OXFORD, Miss. (AP) Robert Nkemdiche's eyes light up when talking about the transformation that's made him one of college football's most dominant players.
But the gigantic defensive tackle - who at 6-foot-4 and nearly 300 pounds anchors No. 3 Mississippi's defense - doesn't mention anything about work in the weight room, speed training or a greater understanding of football.
Instead he talks about Zen and centering himself.
He talks about interstellar science and enlightened souls.
He brings up Pink Floyd, The Grateful Dead and traveling down `The Golden Road.'''
''I have a different role on this team - a different DNA,'' Nkemdiche said. ''I feel like this is the moment where I'm the one that needs to step up and make my energy felt.''
Whether it was Zen or just the brute force of his body crashing through Alabama's offensive line, Nkemdiche had the best game of his college career in the Rebels' stunning 43-37 victory over the Crimson Tide last Saturday.
Nkemdiche doesn't believe the Rebels will have a letdown over the next few weeks with no ranked opponents on the schedule; Ole Miss (3-0, 1-0 Southeastern Conference) hosts Vanderbilt (1-2, 0-1 on Saturday.
But way he sums it up is a little different the most football players.
''This team is stuck in the moment,'' Nkemdiche said. ''Because the moment's real beautiful.''
The freakishly athletic Nkemdiche has always had a spiritual side that's slowly developed since he was a teenager. The 21-year-old - who came to Ole Miss from Loganville, Georgia, as the consensus No. 1 recruit in the country - said his time spent in ''front of the lens'' has helped him realize there's more to life than fame.
''I don't need other people to define me because I'm defined inside,'' Nkemdiche said.
He and his older brother Denzel, a fifth-year starting linebacker for the Rebels, are the children of Nigerian immigrants. His dad, Dr. Sunday Nkemdiche, does research in cardiology while his mom Beverly frequently travels back to Nigeria where Robert said she works in the Nigerian legislature.
The senior Nkemdiche is proud his son takes such a cerebral approach to the game.
''My wife and I read a lot and we like to broaden our horizons,'' he said. ''We always told him that no matter what you do, knowledge is power. It's always a good thing.''
The doctor said he gets to see most of his sons' games. Beverly makes it back for a couple each season: She was on hand when Robert caught a 31-yard touchdown pass against UT Martin and plans to return for the LSU game, which will be senior night for Denzel.
She didn't get to watch Robert's performance against the Tide because it started at 2:15 a.m. in Nigeria, but she pieced enough together from various video clips to figure out he had a good game.
The opportunity for the Nkemdiches to see their sons play together in college seemed like a longshot four years ago.
Even after Denzel, who wasn't as highly recruited as his brother, chose Ole Miss in 2011, it looked like landing Robert would be a longshot for Mississippi. The Rebels had a 2-10 record in 2011 and coach Houston Nutt was fired, leading to Freeze's hiring.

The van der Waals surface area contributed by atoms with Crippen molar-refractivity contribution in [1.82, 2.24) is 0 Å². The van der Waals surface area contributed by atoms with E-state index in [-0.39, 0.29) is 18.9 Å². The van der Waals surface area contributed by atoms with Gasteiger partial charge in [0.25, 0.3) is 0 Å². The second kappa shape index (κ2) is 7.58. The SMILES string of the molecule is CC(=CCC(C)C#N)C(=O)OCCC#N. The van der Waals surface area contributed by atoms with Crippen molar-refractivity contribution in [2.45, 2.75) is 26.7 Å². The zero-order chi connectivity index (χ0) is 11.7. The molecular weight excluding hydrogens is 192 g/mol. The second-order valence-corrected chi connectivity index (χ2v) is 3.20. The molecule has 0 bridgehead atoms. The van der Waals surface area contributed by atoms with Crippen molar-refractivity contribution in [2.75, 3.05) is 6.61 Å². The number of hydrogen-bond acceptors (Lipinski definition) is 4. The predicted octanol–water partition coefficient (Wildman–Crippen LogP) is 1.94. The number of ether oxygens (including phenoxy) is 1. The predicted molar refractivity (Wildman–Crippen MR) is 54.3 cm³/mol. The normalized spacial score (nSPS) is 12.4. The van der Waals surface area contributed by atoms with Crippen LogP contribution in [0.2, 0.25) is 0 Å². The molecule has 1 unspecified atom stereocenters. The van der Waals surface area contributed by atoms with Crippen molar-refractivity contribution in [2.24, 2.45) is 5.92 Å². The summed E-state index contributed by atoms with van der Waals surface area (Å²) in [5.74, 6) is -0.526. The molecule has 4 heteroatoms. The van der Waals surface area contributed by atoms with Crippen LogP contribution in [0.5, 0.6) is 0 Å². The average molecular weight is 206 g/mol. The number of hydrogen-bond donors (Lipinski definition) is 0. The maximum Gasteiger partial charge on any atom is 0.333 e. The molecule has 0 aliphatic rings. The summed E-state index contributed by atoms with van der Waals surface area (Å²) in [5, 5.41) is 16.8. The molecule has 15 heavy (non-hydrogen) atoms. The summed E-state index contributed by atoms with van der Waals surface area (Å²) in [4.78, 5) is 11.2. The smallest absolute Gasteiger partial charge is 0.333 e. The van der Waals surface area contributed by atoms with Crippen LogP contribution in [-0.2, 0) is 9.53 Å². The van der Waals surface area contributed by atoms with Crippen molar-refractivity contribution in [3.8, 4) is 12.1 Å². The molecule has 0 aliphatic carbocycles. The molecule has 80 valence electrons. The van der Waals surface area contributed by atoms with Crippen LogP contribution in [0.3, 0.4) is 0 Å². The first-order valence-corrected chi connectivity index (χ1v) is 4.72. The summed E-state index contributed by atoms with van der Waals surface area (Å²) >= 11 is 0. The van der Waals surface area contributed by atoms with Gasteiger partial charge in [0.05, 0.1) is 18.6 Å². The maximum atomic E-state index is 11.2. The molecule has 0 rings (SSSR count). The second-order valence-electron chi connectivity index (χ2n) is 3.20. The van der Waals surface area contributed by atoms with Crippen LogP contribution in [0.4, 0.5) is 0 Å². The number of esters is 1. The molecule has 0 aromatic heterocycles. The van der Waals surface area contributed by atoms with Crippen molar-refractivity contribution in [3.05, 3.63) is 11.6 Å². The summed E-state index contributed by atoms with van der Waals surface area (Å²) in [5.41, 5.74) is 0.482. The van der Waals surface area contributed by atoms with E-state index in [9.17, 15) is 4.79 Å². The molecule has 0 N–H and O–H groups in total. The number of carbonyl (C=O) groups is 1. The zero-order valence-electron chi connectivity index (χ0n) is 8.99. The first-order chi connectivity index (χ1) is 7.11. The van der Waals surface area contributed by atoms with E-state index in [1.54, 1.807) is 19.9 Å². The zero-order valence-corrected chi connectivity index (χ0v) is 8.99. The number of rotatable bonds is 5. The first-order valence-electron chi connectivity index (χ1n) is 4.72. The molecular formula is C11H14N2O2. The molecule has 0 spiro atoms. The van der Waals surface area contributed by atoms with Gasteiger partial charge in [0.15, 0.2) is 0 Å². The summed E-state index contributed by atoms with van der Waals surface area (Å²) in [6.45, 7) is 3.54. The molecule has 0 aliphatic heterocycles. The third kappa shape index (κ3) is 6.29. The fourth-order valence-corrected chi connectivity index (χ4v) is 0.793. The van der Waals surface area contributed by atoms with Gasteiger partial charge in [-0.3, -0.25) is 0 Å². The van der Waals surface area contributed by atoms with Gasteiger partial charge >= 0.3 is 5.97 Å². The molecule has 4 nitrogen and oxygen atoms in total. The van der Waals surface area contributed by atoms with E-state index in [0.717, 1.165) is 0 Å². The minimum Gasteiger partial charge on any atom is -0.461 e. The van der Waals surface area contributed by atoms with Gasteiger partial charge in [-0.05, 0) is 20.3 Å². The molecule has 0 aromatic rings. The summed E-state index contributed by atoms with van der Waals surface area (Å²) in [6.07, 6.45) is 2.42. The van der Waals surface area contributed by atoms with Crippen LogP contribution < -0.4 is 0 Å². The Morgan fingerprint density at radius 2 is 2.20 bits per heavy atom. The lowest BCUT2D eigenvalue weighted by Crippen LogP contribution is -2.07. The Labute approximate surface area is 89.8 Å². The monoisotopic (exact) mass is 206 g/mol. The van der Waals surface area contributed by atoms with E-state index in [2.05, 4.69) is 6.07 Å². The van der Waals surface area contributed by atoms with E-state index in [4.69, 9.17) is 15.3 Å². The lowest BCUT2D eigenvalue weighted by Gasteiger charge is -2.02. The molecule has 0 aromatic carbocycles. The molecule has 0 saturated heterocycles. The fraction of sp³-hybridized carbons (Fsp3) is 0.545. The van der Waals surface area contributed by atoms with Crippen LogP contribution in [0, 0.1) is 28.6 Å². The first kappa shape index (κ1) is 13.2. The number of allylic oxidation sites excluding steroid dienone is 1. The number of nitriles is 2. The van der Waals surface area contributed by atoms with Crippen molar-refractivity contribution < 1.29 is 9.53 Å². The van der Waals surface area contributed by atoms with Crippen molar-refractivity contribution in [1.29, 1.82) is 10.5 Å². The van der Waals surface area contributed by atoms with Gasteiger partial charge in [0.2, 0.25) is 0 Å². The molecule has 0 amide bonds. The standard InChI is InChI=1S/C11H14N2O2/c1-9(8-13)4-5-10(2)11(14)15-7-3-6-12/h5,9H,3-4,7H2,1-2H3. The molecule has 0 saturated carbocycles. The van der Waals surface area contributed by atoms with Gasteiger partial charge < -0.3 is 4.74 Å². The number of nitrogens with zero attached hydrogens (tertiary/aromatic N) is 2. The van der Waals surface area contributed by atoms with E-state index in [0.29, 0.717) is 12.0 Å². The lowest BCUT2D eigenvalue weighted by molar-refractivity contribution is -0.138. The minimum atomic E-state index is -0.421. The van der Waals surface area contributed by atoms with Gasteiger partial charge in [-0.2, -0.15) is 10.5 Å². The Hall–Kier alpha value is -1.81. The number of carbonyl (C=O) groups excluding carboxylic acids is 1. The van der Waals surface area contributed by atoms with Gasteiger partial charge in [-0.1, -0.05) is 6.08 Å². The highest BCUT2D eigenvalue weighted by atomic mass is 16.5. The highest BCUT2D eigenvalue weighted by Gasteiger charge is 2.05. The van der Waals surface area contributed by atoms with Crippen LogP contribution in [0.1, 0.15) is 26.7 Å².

Ole Miss dramatically improved to 7-6 in 2012 under Freeze, which gave Robert enough confidence that the Rebels were heading in the right direction. He was the cornerstone of the 2013 recruiting class that included current stars like receiver Laquon Treadwell.
''We just had a good feeling about this place,'' Denzel Nkemdiche said.
Since Robert Nkemdiche arrived in Oxford, the coaching staff has asked him to change positions - from defensive end to defensive tackle, which is often regarded as less glamorous because it's harder to get sacks.
Nkemdiche never complained.
''The guy has absolutely no pretentious spirit or ego or that gimmie, gimmie attitude,'' Freeze said. ''This guy wants to earn everything and he wants to be coached.''
Then there are also Nkemdiche's cameos on the offensive side of the ball. His touchdown catch in the season opener against UT Martin - when he snatched the ball out of the air before running downfield with the ease of a polished wide receiver - was especially impressive.
It's those types of J.J. Watt-like achievements that have turned him into a bit of a legend even in his own locker room. It's also elevated his status as an intriguing NFL prospect.
Teammates usually describe Nkemdiche as driven and quiet, someone who is generally friendly but keeps his circle of close friends tight.
He's not a guy who gives loud locker room speeches or talks a lot of trash.
''He's always been that way,'' said Mickey Conn, Nkemdiche's high school coach in Georgia. ''That's what I love about him and I enjoy about him. He knows he's good and he doesn't have anything to say or prove to anyone. He goes out and performs.''
Nkemdiche was a very good player during his first two seasons at Mississippi, usually as a ubiquitous force in the middle of the field. He just didn't have the stats to show for it, with 12 career tackles for a loss and four sacks over his first two seasons.
Until his breakout performance against Alabama.
''The opportunity has always been there,'' Nkemdiche said. ''It's just focusing on the actual play and not letting my mind spaz out. It's almost like a meditation - I'm really focusing on the moment. I'm not worrying about anything else.''
Nkemdiche feels closer to his full potential than ever, but is hesitant to claim victory.
''I hate to ever say I'm there,'' Nkemdiche said. ''You're there but you're never there. It's a paradox.''
Much like the player himself.
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